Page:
• Individual Author: Richburg-Hayes, Lashawn; Farrell, Mary; Hayes, Michael; Baird, Peter; Brown, Susan
    Reference Type: Conference Paper
    Year: 2014

    Insights from behavioral economics, which combines findings from psychology and economics, suggest that an improved understanding of human behavior and decision-making could inform program design and improve outcomes. OPRE’s Behavioral Interventions to Advance Self Sufficiency (BIAS) project designs and tests behaviorally-informed program innovations for ACF programs. This session will share early findings and lessons learned from BIAS’s work with child support agencies in Texas and Ohio. (conference program description)

    • Behavioral Economics and Social Policy: Designing Innovative Solutions for Programs Supported by the Administration for Children and Families

    Lashawn Richburg-Hayes (MDRC)

    The presentation gives an overview of how behavioral concepts are being applied to social policy within the context of the Behavioral Interventions to Advance Self-Sufficiency (BIAS) Project.

    • Using Behavioral Economics to Help Incarcerated Parents Apply for Child Support Order Modifications

    Mary Farrell (MEF Associates)

    Michael Hayes (Texas Office...

    Insights from behavioral economics, which combines findings from psychology and economics, suggest that an improved understanding of human behavior and decision-making could inform program design and improve outcomes. OPRE’s Behavioral Interventions to Advance Self Sufficiency (BIAS) project designs and tests behaviorally-informed program innovations for ACF programs. This session will share early findings and lessons learned from BIAS’s work with child support agencies in Texas and Ohio. (conference program description)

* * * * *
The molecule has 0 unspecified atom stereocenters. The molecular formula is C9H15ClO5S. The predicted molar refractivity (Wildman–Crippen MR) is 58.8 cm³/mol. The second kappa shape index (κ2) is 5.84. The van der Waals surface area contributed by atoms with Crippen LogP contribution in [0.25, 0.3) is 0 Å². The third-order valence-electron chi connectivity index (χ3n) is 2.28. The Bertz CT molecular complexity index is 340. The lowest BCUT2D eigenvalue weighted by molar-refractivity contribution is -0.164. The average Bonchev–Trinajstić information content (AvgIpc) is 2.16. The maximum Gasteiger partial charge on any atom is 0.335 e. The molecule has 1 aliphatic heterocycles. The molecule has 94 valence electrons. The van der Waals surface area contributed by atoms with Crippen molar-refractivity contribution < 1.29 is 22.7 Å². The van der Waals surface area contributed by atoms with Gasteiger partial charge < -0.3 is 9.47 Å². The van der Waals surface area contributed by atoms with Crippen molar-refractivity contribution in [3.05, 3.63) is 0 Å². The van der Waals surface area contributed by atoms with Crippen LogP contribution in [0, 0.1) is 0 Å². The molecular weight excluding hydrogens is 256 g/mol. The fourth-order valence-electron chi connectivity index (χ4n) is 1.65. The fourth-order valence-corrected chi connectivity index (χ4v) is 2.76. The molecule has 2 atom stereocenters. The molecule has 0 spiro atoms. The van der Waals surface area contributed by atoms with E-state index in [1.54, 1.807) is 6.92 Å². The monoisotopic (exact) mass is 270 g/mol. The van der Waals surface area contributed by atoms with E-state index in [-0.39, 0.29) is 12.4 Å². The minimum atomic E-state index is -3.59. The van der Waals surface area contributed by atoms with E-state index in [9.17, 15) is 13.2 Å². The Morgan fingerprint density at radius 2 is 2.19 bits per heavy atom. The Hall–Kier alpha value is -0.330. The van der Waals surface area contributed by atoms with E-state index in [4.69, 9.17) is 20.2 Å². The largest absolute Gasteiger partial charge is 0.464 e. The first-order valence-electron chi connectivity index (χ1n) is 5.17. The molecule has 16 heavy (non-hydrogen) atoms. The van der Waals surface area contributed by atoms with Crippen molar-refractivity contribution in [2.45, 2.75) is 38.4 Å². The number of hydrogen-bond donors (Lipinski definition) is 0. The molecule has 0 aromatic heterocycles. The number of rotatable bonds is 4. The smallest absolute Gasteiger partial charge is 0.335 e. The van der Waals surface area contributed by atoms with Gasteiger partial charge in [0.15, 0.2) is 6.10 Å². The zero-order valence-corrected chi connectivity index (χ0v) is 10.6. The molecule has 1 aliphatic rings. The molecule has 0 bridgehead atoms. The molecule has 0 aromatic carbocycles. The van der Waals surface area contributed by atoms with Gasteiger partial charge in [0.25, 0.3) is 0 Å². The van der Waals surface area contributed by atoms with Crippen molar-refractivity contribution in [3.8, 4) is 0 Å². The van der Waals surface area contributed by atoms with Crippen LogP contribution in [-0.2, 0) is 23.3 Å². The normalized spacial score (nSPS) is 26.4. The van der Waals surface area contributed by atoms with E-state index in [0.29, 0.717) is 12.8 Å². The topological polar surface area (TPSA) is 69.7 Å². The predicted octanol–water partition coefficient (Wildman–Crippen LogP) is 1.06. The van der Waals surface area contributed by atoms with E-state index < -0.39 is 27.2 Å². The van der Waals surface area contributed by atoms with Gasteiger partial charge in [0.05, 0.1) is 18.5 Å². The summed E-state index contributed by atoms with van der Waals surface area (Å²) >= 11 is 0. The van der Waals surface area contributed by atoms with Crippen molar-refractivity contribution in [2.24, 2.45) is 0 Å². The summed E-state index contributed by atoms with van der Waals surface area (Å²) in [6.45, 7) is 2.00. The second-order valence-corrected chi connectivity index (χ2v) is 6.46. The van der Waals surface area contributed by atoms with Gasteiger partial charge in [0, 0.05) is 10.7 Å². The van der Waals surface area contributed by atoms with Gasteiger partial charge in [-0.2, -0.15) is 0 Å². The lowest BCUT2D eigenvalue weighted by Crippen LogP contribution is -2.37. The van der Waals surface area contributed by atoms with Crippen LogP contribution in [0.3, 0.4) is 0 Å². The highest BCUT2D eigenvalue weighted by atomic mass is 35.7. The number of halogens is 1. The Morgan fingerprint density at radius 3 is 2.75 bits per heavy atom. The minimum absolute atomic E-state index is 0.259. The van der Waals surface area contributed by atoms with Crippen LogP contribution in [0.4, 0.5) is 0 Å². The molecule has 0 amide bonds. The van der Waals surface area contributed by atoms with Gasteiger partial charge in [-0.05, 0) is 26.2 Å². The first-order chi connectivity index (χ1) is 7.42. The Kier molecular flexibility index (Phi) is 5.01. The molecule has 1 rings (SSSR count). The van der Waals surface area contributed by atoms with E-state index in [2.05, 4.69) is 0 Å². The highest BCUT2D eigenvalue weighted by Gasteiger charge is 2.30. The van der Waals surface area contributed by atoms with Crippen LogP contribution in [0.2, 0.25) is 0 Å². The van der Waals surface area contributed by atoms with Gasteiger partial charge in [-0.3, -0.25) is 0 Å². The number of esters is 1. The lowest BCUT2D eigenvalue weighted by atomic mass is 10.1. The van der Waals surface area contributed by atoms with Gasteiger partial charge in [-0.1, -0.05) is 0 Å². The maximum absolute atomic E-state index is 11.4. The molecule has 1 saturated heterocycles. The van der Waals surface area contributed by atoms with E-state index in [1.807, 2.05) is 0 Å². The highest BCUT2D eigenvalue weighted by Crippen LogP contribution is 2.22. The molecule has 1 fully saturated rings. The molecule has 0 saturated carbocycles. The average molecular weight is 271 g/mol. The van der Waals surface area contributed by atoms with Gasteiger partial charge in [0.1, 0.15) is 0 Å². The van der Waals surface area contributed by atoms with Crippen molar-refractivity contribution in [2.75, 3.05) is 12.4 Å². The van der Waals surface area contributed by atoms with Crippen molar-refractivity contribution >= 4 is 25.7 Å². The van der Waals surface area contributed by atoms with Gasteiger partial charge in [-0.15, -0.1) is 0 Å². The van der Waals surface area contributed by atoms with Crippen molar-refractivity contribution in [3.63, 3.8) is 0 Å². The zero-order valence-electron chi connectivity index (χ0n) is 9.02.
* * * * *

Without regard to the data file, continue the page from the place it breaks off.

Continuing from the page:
• Behavioral Economics and Social Policy: Designing Innovative Solutions for Programs Supported by the Administration for Children and Families

    Lashawn Richburg-Hayes (MDRC)

    The presentation gives an overview of how behavioral concepts are being applied to social policy within the context of the Behavioral Interventions to Advance Self-Sufficiency (BIAS) Project.

    • Using Behavioral Economics to Help Incarcerated Parents Apply for Child Support Order Modifications

    Mary Farrell (MEF Associates)

    Michael Hayes (Texas Office of the Attorney General)

    The presentation describes the Texas pilot of the Behavioral Interventions to Advance Self-Sufficiency (BIAS) Project, a program designed to increase the number of incarcerated, non-custodial parents who apply for child support order modifications.

    • Using Behavioral Economics to Increase Timely and Regular Child Support Payments

    Peter Baird (MDRC)

    Susan Brown (Franklin County Child Support Enforcement Agency